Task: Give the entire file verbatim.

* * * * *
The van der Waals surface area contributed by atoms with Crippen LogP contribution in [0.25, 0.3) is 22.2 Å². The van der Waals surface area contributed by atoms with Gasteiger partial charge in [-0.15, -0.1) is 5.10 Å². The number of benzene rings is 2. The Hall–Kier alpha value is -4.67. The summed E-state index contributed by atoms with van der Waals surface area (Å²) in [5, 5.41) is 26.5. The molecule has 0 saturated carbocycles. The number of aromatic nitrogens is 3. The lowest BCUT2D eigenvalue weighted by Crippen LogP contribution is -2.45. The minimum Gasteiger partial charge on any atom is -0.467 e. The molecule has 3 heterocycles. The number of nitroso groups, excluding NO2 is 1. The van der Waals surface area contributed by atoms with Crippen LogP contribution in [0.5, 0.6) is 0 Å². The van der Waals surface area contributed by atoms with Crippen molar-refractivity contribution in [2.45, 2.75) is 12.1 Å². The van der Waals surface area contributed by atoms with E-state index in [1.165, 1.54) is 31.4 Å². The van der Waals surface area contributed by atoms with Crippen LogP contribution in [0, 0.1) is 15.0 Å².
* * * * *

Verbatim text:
The van der Waals surface area contributed by atoms with Crippen LogP contribution in [0.25, 0.3) is 22.2 Å². The van der Waals surface area contributed by atoms with Gasteiger partial charge in [-0.15, -0.1) is 5.10 Å². The number of benzene rings is 2. The Hall–Kier alpha value is -4.67. The summed E-state index contributed by atoms with van der Waals surface area (Å²) in [5, 5.41) is 26.5. The molecule has 0 saturated carbocycles. The number of aromatic nitrogens is 3. The lowest BCUT2D eigenvalue weighted by Crippen LogP contribution is -2.45. The minimum Gasteiger partial charge on any atom is -0.467 e. The molecule has 3 heterocycles. The number of nitroso groups, excluding NO2 is 1. The van der Waals surface area contributed by atoms with Crippen LogP contribution in [0.5, 0.6) is 0 Å². The van der Waals surface area contributed by atoms with Crippen molar-refractivity contribution in [2.45, 2.75) is 12.1 Å². The van der Waals surface area contributed by atoms with E-state index in [1.165, 1.54) is 31.4 Å². The van der Waals surface area contributed by atoms with Crippen LogP contribution in [0, 0.1) is 15.0 Å².